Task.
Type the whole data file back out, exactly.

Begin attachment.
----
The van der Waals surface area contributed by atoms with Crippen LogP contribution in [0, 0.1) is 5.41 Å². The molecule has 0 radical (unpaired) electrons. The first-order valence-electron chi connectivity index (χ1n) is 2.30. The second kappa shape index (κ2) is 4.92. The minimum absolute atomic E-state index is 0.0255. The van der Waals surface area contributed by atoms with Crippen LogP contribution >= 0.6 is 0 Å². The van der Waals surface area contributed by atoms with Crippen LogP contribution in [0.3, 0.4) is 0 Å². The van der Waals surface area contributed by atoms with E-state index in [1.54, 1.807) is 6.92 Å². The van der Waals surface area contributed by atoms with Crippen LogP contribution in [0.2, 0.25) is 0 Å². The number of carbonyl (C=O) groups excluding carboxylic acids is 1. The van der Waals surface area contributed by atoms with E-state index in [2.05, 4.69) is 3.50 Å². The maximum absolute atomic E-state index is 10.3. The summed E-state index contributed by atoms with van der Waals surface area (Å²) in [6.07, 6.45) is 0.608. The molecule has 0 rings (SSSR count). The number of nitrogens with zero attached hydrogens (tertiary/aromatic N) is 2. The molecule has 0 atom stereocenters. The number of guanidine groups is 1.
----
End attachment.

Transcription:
The van der Waals surface area contributed by atoms with Crippen LogP contribution in [0, 0.1) is 5.41 Å². The molecule has 0 radical (unpaired) electrons. The first-order valence-electron chi connectivity index (χ1n) is 2.30. The second kappa shape index (κ2) is 4.92. The minimum absolute atomic E-state index is 0.0255. The van der Waals surface area contributed by atoms with Crippen LogP contribution >= 0.6 is 0 Å². The van der Waals surface area contributed by atoms with Crippen LogP contribution in [0.3, 0.4) is 0 Å². The van der Waals surface area contributed by atoms with E-state index in [1.54, 1.807) is 6.92 Å². The van der Waals surface area contributed by atoms with Crippen LogP contribution in [0.2, 0.25) is 0 Å². The number of carbonyl (C=O) groups excluding carboxylic acids is 1. The van der Waals surface area contributed by atoms with E-state index in [2.05, 4.69) is 3.50 Å². The maximum absolute atomic E-state index is 10.3. The summed E-state index contributed by atoms with van der Waals surface area (Å²) in [6.07, 6.45) is 0.608. The molecule has 0 rings (SSSR count). The number of nitrogens with zero attached hydrogens (tertiary/aromatic N) is 2. The molecule has 0 atom stereocenters. The number of guanidine groups is 1.